Originally opened as a brewpub in Aspen, Co., but now based in Frederick, Md., Flying Dog Brewery is a little off-the-wall -- just look at their labels! Drawn by Ralph Steadman, better known as the illustrator of Hunter S. Thompson's "Fear and Loathing in Las Vegas," "The Kentucky Derby is Decadent and Depraved" and "The Curse of Lono," the labels are true to Thompson's Gonzo spirit.
Flying Dog makes its return to our list after its Tire Bite Golden Ale placed 15th in last year's Summer Brews. Our tasters found In-Heat Wheat to be generally solid, noticing the fruit and spice flavors of this German-style Hefeweizen and enjoying the beer's smooth finish -- a result of the malted white wheat used in the brewing process. This brew goes well with fish, chicken or salads, so it appeals to all types of eaters. One taster commented that he would buy this beer, so if you want sound advice from the panel, prepare to put this wheat brew on your shopping list. (Or keep on the lookout for Flying Dog's 20th anniversary brew -- Raging Bitch IPA.)
Next on the list we have -- ladies and gentlemen, you guessed it -- another tie! For No. 11 between Oklahoma's own Mustang Brewing Company's Washita Wheat and Anderson Valley Brewing Co.'s Poleeko Gold Pale Ale.
Despite being an Oklahoma brewing company, Mustang's offerings are currently brewed at Stevens Point Brewery in Wisconsin while their in-state facility continues to expand.
Washita Wheat is brewed with Oklahoma Red Wheat, American and European barley and Cluster and German Hallertauer hops, and our panel noticed the citrus flavors and aroma of this brew.
The tasters discovered that the brand-new beer has a thin finish, and while one panelist said there wasn't much to distinguish it, another said it was easy on the palate.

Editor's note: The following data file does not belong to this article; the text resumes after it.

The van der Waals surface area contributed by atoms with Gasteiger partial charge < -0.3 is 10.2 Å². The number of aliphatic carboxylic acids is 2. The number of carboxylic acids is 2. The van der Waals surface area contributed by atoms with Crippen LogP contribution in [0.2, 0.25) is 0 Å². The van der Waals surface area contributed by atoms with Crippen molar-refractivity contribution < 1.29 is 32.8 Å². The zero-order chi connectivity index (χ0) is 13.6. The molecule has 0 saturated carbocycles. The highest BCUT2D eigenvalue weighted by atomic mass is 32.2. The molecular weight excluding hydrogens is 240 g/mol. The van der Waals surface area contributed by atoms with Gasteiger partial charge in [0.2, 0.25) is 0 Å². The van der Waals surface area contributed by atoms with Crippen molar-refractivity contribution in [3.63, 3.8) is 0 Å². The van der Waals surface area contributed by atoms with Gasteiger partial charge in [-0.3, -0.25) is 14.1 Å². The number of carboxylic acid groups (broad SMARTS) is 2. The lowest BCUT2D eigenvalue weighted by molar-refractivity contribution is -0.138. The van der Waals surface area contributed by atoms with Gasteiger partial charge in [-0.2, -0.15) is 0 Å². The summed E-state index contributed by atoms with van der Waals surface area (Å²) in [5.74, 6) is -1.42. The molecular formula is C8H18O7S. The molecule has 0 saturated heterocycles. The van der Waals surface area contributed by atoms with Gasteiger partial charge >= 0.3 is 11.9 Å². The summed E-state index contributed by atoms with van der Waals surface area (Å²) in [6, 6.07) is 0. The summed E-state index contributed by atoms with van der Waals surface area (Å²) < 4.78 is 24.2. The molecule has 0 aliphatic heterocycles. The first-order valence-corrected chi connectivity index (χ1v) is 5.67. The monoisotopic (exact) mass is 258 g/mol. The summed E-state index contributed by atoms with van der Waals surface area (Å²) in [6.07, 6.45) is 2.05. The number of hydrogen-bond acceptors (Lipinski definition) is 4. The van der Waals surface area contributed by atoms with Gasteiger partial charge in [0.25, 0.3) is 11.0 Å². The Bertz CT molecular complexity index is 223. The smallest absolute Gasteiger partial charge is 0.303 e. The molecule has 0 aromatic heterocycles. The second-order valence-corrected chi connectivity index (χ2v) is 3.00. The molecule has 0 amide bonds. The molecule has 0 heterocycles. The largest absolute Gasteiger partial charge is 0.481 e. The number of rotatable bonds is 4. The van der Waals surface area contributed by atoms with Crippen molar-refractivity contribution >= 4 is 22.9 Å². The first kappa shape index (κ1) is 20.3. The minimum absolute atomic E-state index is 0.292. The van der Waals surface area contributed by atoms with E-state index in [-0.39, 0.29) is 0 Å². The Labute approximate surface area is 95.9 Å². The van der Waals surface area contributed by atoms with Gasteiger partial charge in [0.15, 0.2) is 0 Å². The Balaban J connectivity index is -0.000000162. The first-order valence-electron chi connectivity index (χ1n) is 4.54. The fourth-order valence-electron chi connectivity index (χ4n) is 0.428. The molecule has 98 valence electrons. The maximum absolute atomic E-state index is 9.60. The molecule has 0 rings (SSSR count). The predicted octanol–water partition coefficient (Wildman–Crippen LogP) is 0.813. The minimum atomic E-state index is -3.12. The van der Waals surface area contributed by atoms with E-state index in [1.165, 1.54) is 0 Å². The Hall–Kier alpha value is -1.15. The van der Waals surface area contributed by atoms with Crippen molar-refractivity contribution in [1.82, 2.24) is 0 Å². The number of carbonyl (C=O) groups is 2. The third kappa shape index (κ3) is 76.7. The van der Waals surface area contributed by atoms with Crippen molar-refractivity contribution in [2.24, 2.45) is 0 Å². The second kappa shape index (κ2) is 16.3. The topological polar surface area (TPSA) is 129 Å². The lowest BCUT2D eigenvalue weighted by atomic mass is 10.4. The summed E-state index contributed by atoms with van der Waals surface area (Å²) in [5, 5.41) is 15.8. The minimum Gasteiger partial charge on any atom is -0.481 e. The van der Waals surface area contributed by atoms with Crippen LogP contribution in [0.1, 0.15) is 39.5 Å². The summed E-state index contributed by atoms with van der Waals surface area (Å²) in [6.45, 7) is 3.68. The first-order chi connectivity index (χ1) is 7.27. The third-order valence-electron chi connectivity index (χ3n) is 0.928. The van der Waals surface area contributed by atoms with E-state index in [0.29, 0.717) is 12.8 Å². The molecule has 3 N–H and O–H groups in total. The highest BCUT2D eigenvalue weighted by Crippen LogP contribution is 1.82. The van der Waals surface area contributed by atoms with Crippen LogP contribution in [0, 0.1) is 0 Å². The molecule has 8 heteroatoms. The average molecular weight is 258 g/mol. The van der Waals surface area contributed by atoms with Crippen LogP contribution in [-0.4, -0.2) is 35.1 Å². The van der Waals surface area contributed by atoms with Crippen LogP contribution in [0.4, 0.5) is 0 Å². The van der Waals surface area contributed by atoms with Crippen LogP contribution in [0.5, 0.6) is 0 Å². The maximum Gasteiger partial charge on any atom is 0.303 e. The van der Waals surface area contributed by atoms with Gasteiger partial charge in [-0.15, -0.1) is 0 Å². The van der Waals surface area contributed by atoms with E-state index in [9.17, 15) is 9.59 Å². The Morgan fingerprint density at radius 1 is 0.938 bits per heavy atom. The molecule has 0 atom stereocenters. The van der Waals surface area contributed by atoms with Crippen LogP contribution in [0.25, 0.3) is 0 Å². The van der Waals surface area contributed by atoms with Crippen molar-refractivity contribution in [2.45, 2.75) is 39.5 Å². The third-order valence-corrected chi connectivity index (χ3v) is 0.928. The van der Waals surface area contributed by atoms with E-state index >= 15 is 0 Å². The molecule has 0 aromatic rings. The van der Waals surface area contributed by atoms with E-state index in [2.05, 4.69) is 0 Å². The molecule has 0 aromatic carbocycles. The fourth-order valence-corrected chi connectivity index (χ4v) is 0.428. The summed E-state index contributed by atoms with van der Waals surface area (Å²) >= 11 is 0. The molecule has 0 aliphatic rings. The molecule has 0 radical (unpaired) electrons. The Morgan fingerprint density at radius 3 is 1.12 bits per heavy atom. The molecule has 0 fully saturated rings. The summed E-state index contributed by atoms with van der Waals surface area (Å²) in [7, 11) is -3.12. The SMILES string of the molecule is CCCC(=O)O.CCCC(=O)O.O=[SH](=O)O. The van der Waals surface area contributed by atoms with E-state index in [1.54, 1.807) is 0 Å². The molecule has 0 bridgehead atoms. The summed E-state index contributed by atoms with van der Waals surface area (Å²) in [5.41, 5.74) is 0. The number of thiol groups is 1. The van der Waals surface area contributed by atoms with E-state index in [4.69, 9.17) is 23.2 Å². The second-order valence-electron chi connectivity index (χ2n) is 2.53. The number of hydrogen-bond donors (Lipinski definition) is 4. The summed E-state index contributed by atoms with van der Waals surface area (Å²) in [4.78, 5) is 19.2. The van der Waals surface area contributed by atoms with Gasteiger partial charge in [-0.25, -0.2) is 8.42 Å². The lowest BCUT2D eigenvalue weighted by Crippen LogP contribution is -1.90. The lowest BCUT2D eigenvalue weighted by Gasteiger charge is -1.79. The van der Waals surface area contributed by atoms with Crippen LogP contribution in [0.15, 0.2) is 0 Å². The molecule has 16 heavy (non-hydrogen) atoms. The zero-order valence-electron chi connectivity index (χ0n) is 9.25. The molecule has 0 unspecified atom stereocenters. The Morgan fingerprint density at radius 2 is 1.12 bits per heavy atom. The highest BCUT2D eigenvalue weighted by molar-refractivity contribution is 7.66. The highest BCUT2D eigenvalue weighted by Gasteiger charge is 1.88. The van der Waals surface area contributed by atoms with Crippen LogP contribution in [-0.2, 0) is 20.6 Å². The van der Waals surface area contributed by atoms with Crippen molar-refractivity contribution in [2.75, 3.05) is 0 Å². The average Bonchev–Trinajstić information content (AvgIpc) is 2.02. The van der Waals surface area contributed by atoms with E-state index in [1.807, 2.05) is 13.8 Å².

Brewed in Booneville, Calif., Anderson Valley's Poleeko Gold Pale Ale uses Pacific Northwest hops to establish a distinct style, unlike any domestic or imported beers. Possessing an unusual lightness for a full-flavored ale, this brew seemed bland on appearance and aroma to our panelists. Some noted it possesses a pleasant finish, while one taster commented that it tastes like "six-point Budweiser." Accompany it with spicy dishes for a nice cool-down.
Uncorking the Top
The top 10 begins with another regional product -- Krebs-based Choc Beer Company's Waving Wheat. Choc has been a local mainstay on our list for the past few years. In our 2007 edition of Summer Brews, Choc's 1919 Beer placed 10th. The following summer, Choc placed two offerings, the Signature Biére de Garde and the Krebs Original on our countdown. Last summer, the brewery's Last Laugh, an unfiltered wheat ale, was included in our list, too.
Waving Wheat, the top-rated wheat beer on our list, is a Belgian White, and our panel generally seemed to enjoy it.